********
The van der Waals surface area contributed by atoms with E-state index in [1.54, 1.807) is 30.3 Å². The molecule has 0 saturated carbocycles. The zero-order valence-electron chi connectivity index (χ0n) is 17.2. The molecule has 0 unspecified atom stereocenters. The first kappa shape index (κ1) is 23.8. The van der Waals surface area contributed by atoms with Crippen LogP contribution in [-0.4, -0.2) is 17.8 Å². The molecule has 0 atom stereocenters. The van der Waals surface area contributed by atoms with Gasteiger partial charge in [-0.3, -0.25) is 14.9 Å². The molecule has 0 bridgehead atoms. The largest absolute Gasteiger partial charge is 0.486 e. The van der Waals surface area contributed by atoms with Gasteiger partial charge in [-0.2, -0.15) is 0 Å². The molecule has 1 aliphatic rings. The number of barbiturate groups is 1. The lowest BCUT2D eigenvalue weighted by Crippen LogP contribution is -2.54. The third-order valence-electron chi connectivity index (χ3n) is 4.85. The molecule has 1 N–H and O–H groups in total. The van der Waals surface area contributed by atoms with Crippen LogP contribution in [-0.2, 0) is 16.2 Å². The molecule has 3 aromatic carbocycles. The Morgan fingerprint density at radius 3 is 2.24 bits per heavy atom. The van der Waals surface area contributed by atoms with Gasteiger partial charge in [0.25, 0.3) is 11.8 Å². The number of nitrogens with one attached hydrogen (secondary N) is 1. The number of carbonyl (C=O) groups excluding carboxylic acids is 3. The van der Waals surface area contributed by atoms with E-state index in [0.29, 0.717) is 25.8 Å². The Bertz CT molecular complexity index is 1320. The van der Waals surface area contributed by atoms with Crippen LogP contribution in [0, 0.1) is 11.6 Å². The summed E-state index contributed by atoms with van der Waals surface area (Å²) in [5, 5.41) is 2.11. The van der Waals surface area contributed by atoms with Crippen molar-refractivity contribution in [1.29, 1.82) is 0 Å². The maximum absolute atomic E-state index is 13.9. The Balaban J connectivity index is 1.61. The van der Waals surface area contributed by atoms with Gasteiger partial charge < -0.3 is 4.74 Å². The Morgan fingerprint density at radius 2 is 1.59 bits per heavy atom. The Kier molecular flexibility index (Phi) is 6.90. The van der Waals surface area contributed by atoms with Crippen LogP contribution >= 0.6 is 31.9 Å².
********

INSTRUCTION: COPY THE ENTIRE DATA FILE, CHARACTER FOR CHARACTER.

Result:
The van der Waals surface area contributed by atoms with E-state index in [1.54, 1.807) is 30.3 Å². The molecule has 0 saturated carbocycles. The zero-order valence-electron chi connectivity index (χ0n) is 17.2. The molecule has 0 unspecified atom stereocenters. The first kappa shape index (κ1) is 23.8. The van der Waals surface area contributed by atoms with Crippen LogP contribution in [-0.4, -0.2) is 17.8 Å². The molecule has 0 atom stereocenters. The van der Waals surface area contributed by atoms with Gasteiger partial charge in [-0.3, -0.25) is 14.9 Å². The molecule has 0 bridgehead atoms. The largest absolute Gasteiger partial charge is 0.486 e. The van der Waals surface area contributed by atoms with Gasteiger partial charge in [-0.2, -0.15) is 0 Å². The molecule has 1 aliphatic rings. The number of barbiturate groups is 1. The lowest BCUT2D eigenvalue weighted by Crippen LogP contribution is -2.54. The third-order valence-electron chi connectivity index (χ3n) is 4.85. The molecule has 1 N–H and O–H groups in total. The van der Waals surface area contributed by atoms with Crippen LogP contribution in [-0.2, 0) is 16.2 Å². The molecule has 3 aromatic carbocycles. The Morgan fingerprint density at radius 3 is 2.24 bits per heavy atom. The van der Waals surface area contributed by atoms with Gasteiger partial charge in [0.25, 0.3) is 11.8 Å². The number of nitrogens with one attached hydrogen (secondary N) is 1. The number of carbonyl (C=O) groups excluding carboxylic acids is 3. The van der Waals surface area contributed by atoms with E-state index in [0.29, 0.717) is 25.8 Å². The Bertz CT molecular complexity index is 1320. The van der Waals surface area contributed by atoms with Crippen LogP contribution in [0, 0.1) is 11.6 Å². The summed E-state index contributed by atoms with van der Waals surface area (Å²) in [5, 5.41) is 2.11. The van der Waals surface area contributed by atoms with Crippen molar-refractivity contribution in [1.29, 1.82) is 0 Å². The maximum absolute atomic E-state index is 13.9. The Balaban J connectivity index is 1.61. The van der Waals surface area contributed by atoms with Gasteiger partial charge < -0.3 is 4.74 Å². The Morgan fingerprint density at radius 2 is 1.59 bits per heavy atom. The Kier molecular flexibility index (Phi) is 6.90. The van der Waals surface area contributed by atoms with Crippen LogP contribution >= 0.6 is 31.9 Å².